Bode also points out: “AT&T’s inevitable competitive-hamstringing of the traditionally more price disruptive DirecTV is troubling. It’s here I’ll remind folks that AT&T’s attempt to nab T-Mobile was blocked, and the result was undeniably a more competitive wireless marketplace than before.” In other words, if retaining competition is the goal, the FCC should be opposing the deal on the basis of what it represents and past experience with similar merger proposals.
One solution to the local monopoly problem is what’s known as local loop unbundling, a system in use across Europe. It allows a telecommunications company to run services through infrastructure installed and maintained by a local exchange. For example, Joe’s Local ISP could provide DSL through lines maintained by AT&T.
The merger would only cement AT&T’s power over small markets.
While local telephone companies vigorously oppose local loop unbundling, it’s the only way to provide a clear path to industry competition, as small firms can’t afford to invest in the installation of new infrastructure while also keeping rates low enough to appeal to customers.
Think of it as expecting trucking companies to build their own roads before being able to operate in a given region. If instead they use existing roads—the local exchange—while paying for the privilege, they can offer fair and competitive pricing to customers. With multiple options to choose from, telecommunications customers can weigh price, customer service quality, available services, and other characteristics when deciding how to spend their money. Consumer choice results in better services overall.
John Cassidy sums up the case for loop unbundling at the New Yorker:
The majority of Americans, however, seem keen to retain a traditional bundle of content and services, with broadcast television at its core. To prevent the cable and telephone giants from gouging these consumers, the best option may be to force monopoly (or duopoly) incumbents to open up their networks to competitors at cost, or near to cost. These new entrants can then offer alternative content packages, with different (and hopefully cheaper) pricing options.
Increasing competition also creates a clear incentive to improve quality. Without competition, television and Internet providers have no reason to focus on providing excellent customer service, let alone upgrading infrastructure and addressing connectivity problems. America’s Internet is already slow and extremely expensive, and these problems will compound with mergers that give telecom firms strangleholds on regional broadband. Why upgrade connection speeds when your customers have no one else to turn to?
The FCC must be decisive about evaluating mergers like these carefully. At Ars Technica, Jon Brodkin suggests: “Merger conditions could include expanding high-speed broadband access in rural areas, price guarantees for broadband-only customers, and commitments to treat online video providers fairly.”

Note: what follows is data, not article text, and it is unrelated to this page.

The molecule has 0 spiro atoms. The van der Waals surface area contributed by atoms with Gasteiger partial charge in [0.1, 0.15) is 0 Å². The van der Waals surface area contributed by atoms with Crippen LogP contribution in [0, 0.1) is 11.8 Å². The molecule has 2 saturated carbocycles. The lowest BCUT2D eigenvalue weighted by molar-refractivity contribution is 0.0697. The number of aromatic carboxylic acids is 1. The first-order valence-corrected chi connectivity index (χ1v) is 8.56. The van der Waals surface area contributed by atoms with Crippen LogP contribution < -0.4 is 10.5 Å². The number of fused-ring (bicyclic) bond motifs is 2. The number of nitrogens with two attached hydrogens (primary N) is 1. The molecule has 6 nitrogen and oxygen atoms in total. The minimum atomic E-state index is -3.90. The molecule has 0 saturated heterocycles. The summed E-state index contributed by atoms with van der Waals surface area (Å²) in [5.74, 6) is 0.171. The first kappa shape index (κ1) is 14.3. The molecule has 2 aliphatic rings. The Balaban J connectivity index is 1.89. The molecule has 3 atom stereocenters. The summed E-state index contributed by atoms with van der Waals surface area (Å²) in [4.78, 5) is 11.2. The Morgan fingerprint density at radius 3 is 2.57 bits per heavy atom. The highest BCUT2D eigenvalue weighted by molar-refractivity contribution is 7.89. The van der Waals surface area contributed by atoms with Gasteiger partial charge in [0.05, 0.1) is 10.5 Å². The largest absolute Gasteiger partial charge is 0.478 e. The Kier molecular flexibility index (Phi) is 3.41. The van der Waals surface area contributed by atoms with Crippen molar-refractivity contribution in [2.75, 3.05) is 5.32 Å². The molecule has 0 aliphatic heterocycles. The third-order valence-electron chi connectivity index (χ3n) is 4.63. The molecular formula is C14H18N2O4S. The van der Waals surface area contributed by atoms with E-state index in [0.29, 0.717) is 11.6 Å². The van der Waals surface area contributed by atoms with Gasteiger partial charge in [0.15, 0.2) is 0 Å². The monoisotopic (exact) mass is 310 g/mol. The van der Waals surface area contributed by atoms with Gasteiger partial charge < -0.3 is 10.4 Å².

America’s Internet is already slow and extremely expensive.
He may be correct, but that’s only half the picture. If the FCC isn’t willing to enforce these conditions, they’re effectively meaningless, and AT&T is likely to count on lax enforcement. It would certainly fit with past experience, after all.
Reports indicate the FCC is likely to sign off on the merger based on the filings from AT&T and internal debate, but it might not be a wise move. As the Internet becomes ubiquitous—and critical—this is the issue of the day, and it’s much bigger than net neutrality. Telecom mergers like these will destroy the Internet, given the opportunity, because they’re about bottom-line profits, not about providing the best services at a competitive price.
Meanwhile, TWC is back on the table again in a proposed deal with Charter Communications, Inc. The flood of merger proposals won’t stop until the FCC takes a decided stance on protecting competition and a fair market in the world of television and broadband services—and that requires bucking intense pressure from lobbyists, lawmakers protecting their donor interests, and concerted campaigns from telecoms.
S.E. Smith is a writer, editor, and agitator with numerous publication credits, including the Guardian, AlterNet, and Salon, along with several anthologies. Smith also serves as the Social Justice Editor for xoJane and will be co-chairing Wiscon 40—the preeminent feminist science-fiction conference—in 2016.
Photo via zigazou/Flickr (CC BY 2.0)